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Australia’s Therapeutic Goods Administration (TGA) is getting a digital makeover, after the federal government announced on Friday it would invest AU$12 million over four years to make it happen.

As part of the revamp, TGA’s business systems and infrastructure will be digitised and cybersecurity measures will be bolstered.

Specifically, it will enable medical companies to use automatic data transfer to deliver drug reaction reports on patient safety from their own internal databases into the TGA Adverse Events Management System (AEMS) database, saving up to 15 minutes per report. This will be a change to the current process that requires reports that are submitted in PDF format, as well as other formats, to be manually entered into the database. 

See also: ADHA details My Health Record breach attempt

Minister for Health Greg Hunt touted the revamp would help cut red tape for more than 4,000 businesses that apply to register medicines

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FDA’s Office of Pharmaceutical Quality adds new licenses of Simcyp Simulator

Certara, a global leader in biosimulation, today announced that the U.S. Food and Drug Administration (FDA) has again renewed and expanded its licenses of Certara’s biosimulation software, with more than 400 user licenses of Simcyp™ and Phoenix™ platforms. Eleven divisions and offices of the FDA use Certara’s software for internal research and to independently analyze, verify, and review regulatory submissions.

Certara’s Simcyp Simulator, an industry-leading platform for physiologically-based pharmacokinetic (PBPK) modeling and simulation, is used to determine first-in-human dose, design more efficient and effective clinical studies, and predict drug-drug interactions using virtual populations. The FDA’s Office of Clinical Pharmacology has renewed its licenses for the Simcyp Simulator, including Simcyp Pediatric and the Simcyp Cardiac Safety Simulator. Furthermore, the FDA’s Office of Pharmaceutical Quality recently ordered Simcyp user licenses, expanding the FDA’s use of the platform. The agency uses

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Updated

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After that point, the White House will take additional steps to ban the app from all U.S. users. President Trump has said he would back off the ban if TikTok, which he views as a security risk, is sold to a U.S. owner (Oracle and Walmart are bidding for it) and ByteDance divests itself completely from the company.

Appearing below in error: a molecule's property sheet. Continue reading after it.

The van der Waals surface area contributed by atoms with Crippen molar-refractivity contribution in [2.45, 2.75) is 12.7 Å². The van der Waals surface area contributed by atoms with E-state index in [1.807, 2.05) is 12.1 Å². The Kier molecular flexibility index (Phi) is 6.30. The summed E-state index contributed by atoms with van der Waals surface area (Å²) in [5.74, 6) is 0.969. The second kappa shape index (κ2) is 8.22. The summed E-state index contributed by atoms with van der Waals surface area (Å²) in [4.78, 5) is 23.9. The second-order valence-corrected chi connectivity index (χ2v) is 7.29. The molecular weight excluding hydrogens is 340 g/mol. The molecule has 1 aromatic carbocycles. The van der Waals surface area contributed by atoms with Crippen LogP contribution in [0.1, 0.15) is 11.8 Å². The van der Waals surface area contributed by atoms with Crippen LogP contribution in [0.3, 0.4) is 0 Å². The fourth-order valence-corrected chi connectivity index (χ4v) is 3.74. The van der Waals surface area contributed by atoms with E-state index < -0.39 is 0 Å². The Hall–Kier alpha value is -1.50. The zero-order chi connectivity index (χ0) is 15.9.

It’s unclear what grounds Nichols ruled on. His opinion will be unsealed later today after both parties have a chance to review it for sensitive information. 

TikTok’s lawyers argued during the Sunday hearing that a ban on downloads would irreparably harm its business and the action was unnecessary as it tries to iron out a deal that meets White House approval. The Justice Department argued that a ban on downloads would leave TikTok’s business largely intact while preventing any new users from potentially putting their data at risk.

The Justice Department says

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Targeting China’s tech companies is now the norm.

Targeting China’s tech companies is now the norm.
Photo: Thomas Peter-Pool (Getty Images)

The Trump administration has another Chinese technology company on its radar: the Semiconductor Manufacturing International Corporation, the country’s biggest chip maker. And as you all can imagine if you’ve been following the recent news cycle, that is not good for SMIC.

On Friday, the U.S. Department of Commerce informed American companies in the chip industry of new restrictions on exports to SMIC, the Financial Times reported. Now, American companies must obtain licenses from the government in order to sell products, such as software and chip-making equipment, to SMIC.

In a letter communicating the new restrictions to U.S. companies, the Commerce Department said that it had taken action because exports to SMIC posed an “unacceptable risk” of potentially being used for military purposes.

According to U.S. government sources quoted by the Times, the

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